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Innovative Technology’s age verification to be piloted by UK government for alcohol sales

Innovative Technology’s age verification to be piloted by UK government for alcohol sales
 

Innovative Technology  (ITL) has been selected by the UK government’s Home Office ministry to participate in a pilot program that estimates the age of customers based on biometric data to verify individuals’ eligibility to buy alcohol.

Home Office invited organizations to propose digital methods of checking customers’ ages while purchasing alcohol. The trial run is said to take place from January 2022 to May 2022 across convenience stores in Northwest England using Innovative Technology’s “ICU” facial analysis product. A statement says that retailers will continue to verify customers’ identities with human intervention, but the ICU technology will “help retailers abide by the law currently in place to prevent alcohol being mis-sold to anyone underage.”

Innovative Technology says the trial is also an opportunity to test industry standards and practical use of the biometrics-based age verification technology approved by the Age Check Certification Scheme (ACCS) in a “small, controlled environment” to better understand the implications.

Andrew O’Brien, ICU product manager, comments, “We are delighted to be accepted into the UK Government Sandbox scheme and see all our hard work undertaken over the past few months come to fruition. Our team have liaised with local licensing authorities, local police officers and local councils to ensure our solution (ICU) is both safe, legal and meets the criteria of the scheme.”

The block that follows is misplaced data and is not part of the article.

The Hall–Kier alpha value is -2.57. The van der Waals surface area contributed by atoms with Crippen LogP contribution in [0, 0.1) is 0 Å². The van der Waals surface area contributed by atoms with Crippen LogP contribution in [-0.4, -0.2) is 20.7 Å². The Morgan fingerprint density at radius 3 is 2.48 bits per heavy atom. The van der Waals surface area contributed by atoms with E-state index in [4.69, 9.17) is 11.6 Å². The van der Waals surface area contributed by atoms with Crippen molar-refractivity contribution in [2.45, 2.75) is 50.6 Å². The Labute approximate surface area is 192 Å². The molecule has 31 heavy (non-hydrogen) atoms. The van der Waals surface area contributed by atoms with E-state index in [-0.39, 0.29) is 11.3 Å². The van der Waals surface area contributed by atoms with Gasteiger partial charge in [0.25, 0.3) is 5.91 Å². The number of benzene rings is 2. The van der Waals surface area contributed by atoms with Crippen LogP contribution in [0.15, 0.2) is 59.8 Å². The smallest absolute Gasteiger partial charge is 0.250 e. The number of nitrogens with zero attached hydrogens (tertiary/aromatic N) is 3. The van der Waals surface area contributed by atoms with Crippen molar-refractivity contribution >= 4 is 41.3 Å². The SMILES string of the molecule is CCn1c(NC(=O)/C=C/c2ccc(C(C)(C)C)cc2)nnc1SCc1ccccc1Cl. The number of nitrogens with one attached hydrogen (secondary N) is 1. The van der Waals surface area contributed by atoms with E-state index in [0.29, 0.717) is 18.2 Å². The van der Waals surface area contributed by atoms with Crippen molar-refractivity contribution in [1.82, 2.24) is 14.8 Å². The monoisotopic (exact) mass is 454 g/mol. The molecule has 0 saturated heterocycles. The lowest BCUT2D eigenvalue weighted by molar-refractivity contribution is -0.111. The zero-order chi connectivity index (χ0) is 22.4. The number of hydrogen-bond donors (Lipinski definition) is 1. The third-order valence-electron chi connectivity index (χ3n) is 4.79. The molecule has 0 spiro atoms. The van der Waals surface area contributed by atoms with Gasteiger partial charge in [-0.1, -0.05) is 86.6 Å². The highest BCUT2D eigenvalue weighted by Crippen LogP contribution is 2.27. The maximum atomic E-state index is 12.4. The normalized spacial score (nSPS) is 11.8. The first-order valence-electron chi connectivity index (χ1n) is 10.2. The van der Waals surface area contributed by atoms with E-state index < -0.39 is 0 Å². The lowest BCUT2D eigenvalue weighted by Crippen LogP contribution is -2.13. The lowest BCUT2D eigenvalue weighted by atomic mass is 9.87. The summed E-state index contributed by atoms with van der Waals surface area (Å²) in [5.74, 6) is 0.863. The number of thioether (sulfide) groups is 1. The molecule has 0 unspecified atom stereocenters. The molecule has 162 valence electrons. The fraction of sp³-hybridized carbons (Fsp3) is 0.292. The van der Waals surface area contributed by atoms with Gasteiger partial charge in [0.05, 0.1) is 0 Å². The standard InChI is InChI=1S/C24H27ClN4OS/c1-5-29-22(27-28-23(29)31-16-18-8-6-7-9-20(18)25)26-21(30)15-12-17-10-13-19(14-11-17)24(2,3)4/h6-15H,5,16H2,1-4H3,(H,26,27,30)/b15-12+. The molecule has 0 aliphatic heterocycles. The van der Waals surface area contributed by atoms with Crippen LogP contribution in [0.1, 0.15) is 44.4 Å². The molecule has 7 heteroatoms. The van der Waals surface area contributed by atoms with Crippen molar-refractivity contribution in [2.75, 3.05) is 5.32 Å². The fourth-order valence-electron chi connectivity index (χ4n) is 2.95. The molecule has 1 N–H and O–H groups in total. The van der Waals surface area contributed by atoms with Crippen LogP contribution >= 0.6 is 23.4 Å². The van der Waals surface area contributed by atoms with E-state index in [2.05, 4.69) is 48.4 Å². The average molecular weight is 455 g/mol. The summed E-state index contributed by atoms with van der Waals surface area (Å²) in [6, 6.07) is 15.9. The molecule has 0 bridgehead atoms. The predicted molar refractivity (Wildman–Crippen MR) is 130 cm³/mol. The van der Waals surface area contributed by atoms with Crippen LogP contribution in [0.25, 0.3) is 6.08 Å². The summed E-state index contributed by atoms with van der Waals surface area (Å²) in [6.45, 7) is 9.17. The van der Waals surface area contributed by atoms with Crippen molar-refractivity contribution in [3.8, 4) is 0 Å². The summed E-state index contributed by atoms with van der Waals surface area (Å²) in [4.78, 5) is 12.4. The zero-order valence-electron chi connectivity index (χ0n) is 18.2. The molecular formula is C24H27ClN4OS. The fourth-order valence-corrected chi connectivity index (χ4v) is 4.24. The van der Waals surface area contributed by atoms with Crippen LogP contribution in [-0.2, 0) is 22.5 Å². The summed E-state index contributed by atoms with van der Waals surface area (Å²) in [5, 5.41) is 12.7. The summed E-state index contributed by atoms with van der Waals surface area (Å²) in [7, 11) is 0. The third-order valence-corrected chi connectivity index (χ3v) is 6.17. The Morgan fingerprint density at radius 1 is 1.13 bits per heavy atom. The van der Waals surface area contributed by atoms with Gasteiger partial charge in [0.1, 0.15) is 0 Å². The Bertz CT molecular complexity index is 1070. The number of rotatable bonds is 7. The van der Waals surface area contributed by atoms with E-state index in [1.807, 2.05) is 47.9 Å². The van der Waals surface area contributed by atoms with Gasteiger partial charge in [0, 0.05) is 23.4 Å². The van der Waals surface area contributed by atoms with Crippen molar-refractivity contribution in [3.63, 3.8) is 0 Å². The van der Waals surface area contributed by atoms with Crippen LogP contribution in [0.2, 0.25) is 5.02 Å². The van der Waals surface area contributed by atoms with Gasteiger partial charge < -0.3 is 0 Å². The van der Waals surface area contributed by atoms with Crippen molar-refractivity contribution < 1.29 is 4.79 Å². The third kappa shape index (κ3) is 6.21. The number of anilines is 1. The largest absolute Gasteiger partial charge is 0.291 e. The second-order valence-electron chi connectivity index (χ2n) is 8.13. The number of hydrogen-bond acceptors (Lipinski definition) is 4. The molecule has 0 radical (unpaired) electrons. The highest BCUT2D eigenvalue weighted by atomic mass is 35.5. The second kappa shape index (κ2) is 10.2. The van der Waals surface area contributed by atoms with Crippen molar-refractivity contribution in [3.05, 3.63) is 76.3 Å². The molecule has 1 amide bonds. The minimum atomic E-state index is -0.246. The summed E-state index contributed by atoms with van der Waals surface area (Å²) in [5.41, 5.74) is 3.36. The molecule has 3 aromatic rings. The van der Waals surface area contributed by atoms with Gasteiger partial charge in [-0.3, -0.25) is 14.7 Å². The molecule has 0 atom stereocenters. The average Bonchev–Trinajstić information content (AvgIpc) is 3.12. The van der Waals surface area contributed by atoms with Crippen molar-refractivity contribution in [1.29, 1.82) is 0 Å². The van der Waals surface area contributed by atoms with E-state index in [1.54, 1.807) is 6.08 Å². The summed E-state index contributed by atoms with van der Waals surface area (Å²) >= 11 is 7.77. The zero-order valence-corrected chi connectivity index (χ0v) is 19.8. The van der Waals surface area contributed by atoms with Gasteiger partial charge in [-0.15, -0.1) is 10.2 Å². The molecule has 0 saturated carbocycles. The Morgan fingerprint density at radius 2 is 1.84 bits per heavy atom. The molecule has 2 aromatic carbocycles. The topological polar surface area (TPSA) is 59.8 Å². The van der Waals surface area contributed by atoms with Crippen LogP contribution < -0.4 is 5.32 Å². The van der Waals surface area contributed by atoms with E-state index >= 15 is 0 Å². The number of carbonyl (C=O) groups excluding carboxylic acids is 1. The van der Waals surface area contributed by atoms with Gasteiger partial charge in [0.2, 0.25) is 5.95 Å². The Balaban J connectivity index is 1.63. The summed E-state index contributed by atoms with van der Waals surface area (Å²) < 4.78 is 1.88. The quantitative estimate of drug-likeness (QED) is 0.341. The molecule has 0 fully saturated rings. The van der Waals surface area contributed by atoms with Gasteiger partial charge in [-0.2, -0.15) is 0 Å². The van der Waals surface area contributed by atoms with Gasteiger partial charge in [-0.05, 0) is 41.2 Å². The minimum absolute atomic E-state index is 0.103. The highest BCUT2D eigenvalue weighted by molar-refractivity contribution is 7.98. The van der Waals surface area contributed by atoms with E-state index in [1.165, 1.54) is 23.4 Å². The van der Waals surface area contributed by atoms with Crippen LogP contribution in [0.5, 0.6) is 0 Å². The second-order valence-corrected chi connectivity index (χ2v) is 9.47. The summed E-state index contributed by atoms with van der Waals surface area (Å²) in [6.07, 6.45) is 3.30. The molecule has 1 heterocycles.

Innovative Technology’s ICU received recognition by the ACCS for its efficacy in May 2021. The ACCS found that ICU underestimates age by only 0.19 years, with a Mean Absolute Error of 1.22 years. To ensure privacy, O’Brien says ICU performs anonymous age estimation completely offline, with no storage of images or data.

The press release also cites the British Retail Consortium’s letter to UK Prime Minister Boris Johnson, highlighting a 76 percent rise in abuse to staff during the pandemic, with identity checks as a “trigger point.” O’Brien comments, “A core objective for us during this trial is to understand the impact such technology can have in helping to reduce any potential abuse and aggression directed at staff who refuse underage customers attempting to buy alcohol.”

Innovative Technology has showcased its age verification and facial recognition solution as a check against underage gambling at casinos and trialed a facial recognition security system at a school in England earlier this year.

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